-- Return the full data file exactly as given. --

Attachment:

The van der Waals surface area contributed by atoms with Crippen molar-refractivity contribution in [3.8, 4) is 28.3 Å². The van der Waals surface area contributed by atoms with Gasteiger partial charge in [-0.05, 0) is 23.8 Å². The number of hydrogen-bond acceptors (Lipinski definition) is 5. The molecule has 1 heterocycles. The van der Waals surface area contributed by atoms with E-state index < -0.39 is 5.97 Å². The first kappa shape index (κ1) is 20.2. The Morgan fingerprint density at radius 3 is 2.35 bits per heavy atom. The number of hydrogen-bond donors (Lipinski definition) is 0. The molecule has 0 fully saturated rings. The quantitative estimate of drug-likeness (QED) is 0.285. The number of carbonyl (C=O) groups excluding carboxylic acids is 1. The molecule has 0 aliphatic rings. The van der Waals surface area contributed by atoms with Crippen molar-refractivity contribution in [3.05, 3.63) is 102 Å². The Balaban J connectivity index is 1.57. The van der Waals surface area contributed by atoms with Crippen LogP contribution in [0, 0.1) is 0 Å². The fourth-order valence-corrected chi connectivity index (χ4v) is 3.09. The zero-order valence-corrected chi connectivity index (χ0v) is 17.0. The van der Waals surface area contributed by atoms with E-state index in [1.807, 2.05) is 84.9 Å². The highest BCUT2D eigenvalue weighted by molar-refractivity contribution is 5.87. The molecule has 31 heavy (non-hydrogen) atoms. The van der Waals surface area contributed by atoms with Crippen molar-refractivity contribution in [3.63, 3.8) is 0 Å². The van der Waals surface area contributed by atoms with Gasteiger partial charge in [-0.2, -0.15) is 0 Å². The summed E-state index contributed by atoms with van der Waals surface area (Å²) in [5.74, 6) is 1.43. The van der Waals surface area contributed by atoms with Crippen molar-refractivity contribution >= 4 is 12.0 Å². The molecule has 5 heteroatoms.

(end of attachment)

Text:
The van der Waals surface area contributed by atoms with Crippen molar-refractivity contribution in [3.8, 4) is 28.3 Å². The van der Waals surface area contributed by atoms with Gasteiger partial charge in [-0.05, 0) is 23.8 Å². The number of hydrogen-bond acceptors (Lipinski definition) is 5. The molecule has 1 heterocycles. The van der Waals surface area contributed by atoms with E-state index < -0.39 is 5.97 Å². The first kappa shape index (κ1) is 20.2. The Morgan fingerprint density at radius 3 is 2.35 bits per heavy atom. The number of hydrogen-bond donors (Lipinski definition) is 0. The molecule has 0 fully saturated rings. The quantitative estimate of drug-likeness (QED) is 0.285. The number of carbonyl (C=O) groups excluding carboxylic acids is 1. The molecule has 0 aliphatic rings. The van der Waals surface area contributed by atoms with Crippen molar-refractivity contribution in [3.05, 3.63) is 102 Å². The Balaban J connectivity index is 1.57. The van der Waals surface area contributed by atoms with Crippen LogP contribution in [0, 0.1) is 0 Å². The fourth-order valence-corrected chi connectivity index (χ4v) is 3.09. The zero-order valence-corrected chi connectivity index (χ0v) is 17.0. The van der Waals surface area contributed by atoms with E-state index in [1.807, 2.05) is 84.9 Å². The highest BCUT2D eigenvalue weighted by molar-refractivity contribution is 5.87. The molecule has 31 heavy (non-hydrogen) atoms. The van der Waals surface area contributed by atoms with Crippen molar-refractivity contribution in [3.63, 3.8) is 0 Å². The van der Waals surface area contributed by atoms with Gasteiger partial charge in [-0.2, -0.15) is 0 Å². The summed E-state index contributed by atoms with van der Waals surface area (Å²) in [5.74, 6) is 1.43. The van der Waals surface area contributed by atoms with Crippen molar-refractivity contribution >= 4 is 12.0 Å². The molecule has 5 heteroatoms.